Mechanistic Evidence


There has been mounting pressure on policymakers to adopt and expand the concept of evidence-based policy making (EBP).

In 2017, the U.S. Commission on Evidence-Based Policymaking issued a report calling for a future in which “rigorous evidence is created efficiently, as a routine part of government operations, and used to construct effective public policy.” The report asserts that modern technology and statistical methods, “combined with transparency and a strong legal framework, create the opportunity to use data for evidence building in ways that were not possible in the past.”

Similarly, the European Commission’s 2015 report on Strengthening Evidence Based Policy Making through Scientific Advice states that policymaking “requires robust evidence, impact assessment and adequate monitoring and evaluation,” emphasizing the notion that “sound scientific evidence is a key element of the policy-making process, and therefore science advice should be embedded at all levels of the European policymaking process.” That same year, the Commission’s Data4Policy program launched a call for contributions to support its research:

“If policy-making is ‘whatever government chooses to do or not to do’ (Th. Dye), then how do governments actually decide? Evidence-based policy-making is not a new answer to this question, but it is constantly challenging both policy-makers and scientists to sharpen their thinking, their tools and their responsiveness.”

Yet, while the importance and value of EBP is well established, the question of how to establish evidence is often answered by referring to randomized controlled trials (RCTs), cohort studies, or case reports. According to Caterina Marchionni and Samuli Reijula these answers overlook the important concept of mechanistic evidence.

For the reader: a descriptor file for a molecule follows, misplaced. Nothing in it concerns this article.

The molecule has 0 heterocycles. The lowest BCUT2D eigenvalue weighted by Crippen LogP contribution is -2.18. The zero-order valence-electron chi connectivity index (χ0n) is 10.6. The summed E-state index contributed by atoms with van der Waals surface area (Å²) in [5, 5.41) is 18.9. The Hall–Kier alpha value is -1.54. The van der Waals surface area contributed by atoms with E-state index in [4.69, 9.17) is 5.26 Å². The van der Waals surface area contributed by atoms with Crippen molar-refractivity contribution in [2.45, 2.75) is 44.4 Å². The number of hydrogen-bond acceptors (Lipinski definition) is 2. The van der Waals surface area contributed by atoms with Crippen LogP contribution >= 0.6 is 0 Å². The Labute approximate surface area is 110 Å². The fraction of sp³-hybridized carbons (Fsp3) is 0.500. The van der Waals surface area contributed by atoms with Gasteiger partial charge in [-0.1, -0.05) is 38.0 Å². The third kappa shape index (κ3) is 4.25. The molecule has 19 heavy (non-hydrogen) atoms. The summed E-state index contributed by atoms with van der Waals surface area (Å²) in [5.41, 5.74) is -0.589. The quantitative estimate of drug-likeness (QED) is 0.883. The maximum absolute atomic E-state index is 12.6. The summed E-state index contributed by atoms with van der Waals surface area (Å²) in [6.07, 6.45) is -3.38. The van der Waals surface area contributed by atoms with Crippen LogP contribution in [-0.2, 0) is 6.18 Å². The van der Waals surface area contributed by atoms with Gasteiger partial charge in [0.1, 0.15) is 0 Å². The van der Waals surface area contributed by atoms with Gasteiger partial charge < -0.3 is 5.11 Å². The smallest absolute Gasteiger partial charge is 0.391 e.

Their paper takes a deeper dive into the differences between statistical and mechanistic evidence:

“It has recently been argued that successful evidence-based policy should rely on two kinds of evidence: statistical and mechanistic. The former is held to be evidence that a policy brings about the desired outcome, and the latter concerns how it does so.”

The paper further argues that in order to make effective decisions, policymakers must take both statistical and mechanistic evidence into account:

“… whereas statistical studies provide evidence that the policy variable, X, makes a difference to the policy outcome, Y, mechanistic evidence gives information about either the existence or the nature of a causal mechanism connecting the two; in other words, about the entities and activities mediating the XY relationship. Both types of evidence, it is argued, are required to establish causal claims, to design and interpret statistical trials, and to extrapolate experimental findings.”

Ultimately Marchionni and Reijula take a closer look at why introducing research methods that beyond RCTs is crucial for evidence-based policymaking:

“The evidence-based policy (EBP) movement urges policymakers to select policies on the basis of the best available evidence that they work. EBP utilizes evidence-ranking schemes to evaluate the quality of evidence in support of a given policy, which typically prioritize meta-analyses and randomized controlled trials (henceforth RCTs) over other evidence-generating methods.”

They go on to explain that mechanistic evidence has been placed “at the bottom of the evidence hierarchies,” while RCTs have been considered the “gold standard.”

Evidence Hierarchy — American Journal of Clinical Nutrition

However, the paper argues, mechanistic evidence is in fact as important as statistical evidence:

“… evidence-based policy nearly always involves predictions about the effectiveness of an intervention in populations other than those in which it has been tested. Such extrapolative inferences, it is argued, cannot be based exclusively on the statistical evidence produced by methods higher up in the hierarchies.”

Some further readings on mechanistic evidence: